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Teaching Lessons from a Guest Lecturer

20 April 2016

For over two weeks I was ill beyond comprehension. I was discharged after spending a night in the hospital. I informed my dean and learners I won’t make it to class that Thursday, but I was not going to recover to on time for the next week either. One of my colleagues – who has graduated to be a brother – asked me if he could take my class the following week. I agreed happily. He did not finish the topic that week, and asked to continue to the following week. I allowed him, but I sat in the class too. I could not hid my gratitude to him for that second week, for I doubt I would have lasted the 2.45 hours.

Anyway, I wanted to know one thing each learner liked, and one thing s/he did not like about him, so I will add his positives to mine, and improve on the non-positives. These are the main points they learners wrote for me on the flashcards I gave them.


    I liked the fact that he took his time in teaching.

    I liked the way he taught the mathematical aspect of the course.

    He was very straight to the point, and he involves the class in discussion.


He taught well just that those at the back could not actually hear him well. The white board is far, so most of things he wrote was not visible.

    He was too mathematical. His examples did not relate more to real life instance.

Grey areas

We did not sit in groups as we normally do; this helped us to have enough time to go through the slides since there was no group discussions.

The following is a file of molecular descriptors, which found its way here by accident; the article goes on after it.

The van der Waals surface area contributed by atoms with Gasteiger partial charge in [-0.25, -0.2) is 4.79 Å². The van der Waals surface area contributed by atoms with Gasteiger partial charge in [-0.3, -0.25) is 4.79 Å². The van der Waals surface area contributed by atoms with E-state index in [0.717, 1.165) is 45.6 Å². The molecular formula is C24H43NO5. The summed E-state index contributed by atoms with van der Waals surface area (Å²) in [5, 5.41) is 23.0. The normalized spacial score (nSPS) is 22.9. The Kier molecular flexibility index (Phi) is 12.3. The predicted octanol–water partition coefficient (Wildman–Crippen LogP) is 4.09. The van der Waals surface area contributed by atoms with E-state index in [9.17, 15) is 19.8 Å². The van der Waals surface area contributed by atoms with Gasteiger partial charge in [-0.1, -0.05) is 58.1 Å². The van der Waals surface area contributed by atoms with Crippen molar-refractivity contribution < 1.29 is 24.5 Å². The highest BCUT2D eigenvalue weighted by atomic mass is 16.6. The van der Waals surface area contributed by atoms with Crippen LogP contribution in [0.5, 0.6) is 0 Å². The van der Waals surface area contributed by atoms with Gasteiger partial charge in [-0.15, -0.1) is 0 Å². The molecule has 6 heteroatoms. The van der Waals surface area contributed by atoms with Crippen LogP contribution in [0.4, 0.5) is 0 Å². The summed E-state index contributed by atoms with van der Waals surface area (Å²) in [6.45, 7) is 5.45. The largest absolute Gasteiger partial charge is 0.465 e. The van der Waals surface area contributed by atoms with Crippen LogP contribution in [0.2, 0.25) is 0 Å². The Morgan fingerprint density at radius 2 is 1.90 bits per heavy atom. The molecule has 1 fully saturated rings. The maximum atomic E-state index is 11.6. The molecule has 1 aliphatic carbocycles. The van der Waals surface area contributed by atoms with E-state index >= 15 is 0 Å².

He did not use groups in teaching us.

My Reflections
Having sat in the class on the second week, I doubt I would have gone through the NPV calculations as he did. I would have mentioned that in real-life projects have Project Accountants, but will discuss the concept of selecting projects from a list of available projects and the various methods for undertaking such selection. On the other hand, if I did the mathematics, I would have given the learners to undertake similar calculations in groups based on the projects I made them select in the initial stages of the course. Such group work I believe is also part of involving the class.

For the non-positives, I often ask those in the back seat to answer some questions as a way of finding out whether they can hear my clearly. I think that continuously asking them “Can you hear me?” can become monotonous, and some cavalier learners may even coin an unpalatable sobriquet out of such repetitions.

It is unclear whether not sitting in groups was a like or dislike; the learner neither labelled the flashcard, and the statement sounds neutral. However, I will continue mixing group tasks with direct instruction to achieve necessary engagement and variety.

One Comment
  1. It is only when we experience a change that we can tell if we had always been on the better path or deviated entirely. In the midst of all the bad, you got to know how some students feel about your methods, what can be done to improve it and what to ignore. I guess the main goal is to help them understand and put to use the lessons taught.
    Big ups to your brother, he surely is a true one. God bless him

    You are changing the world one little heart beat at a time! keep that in mind. kudos!!!

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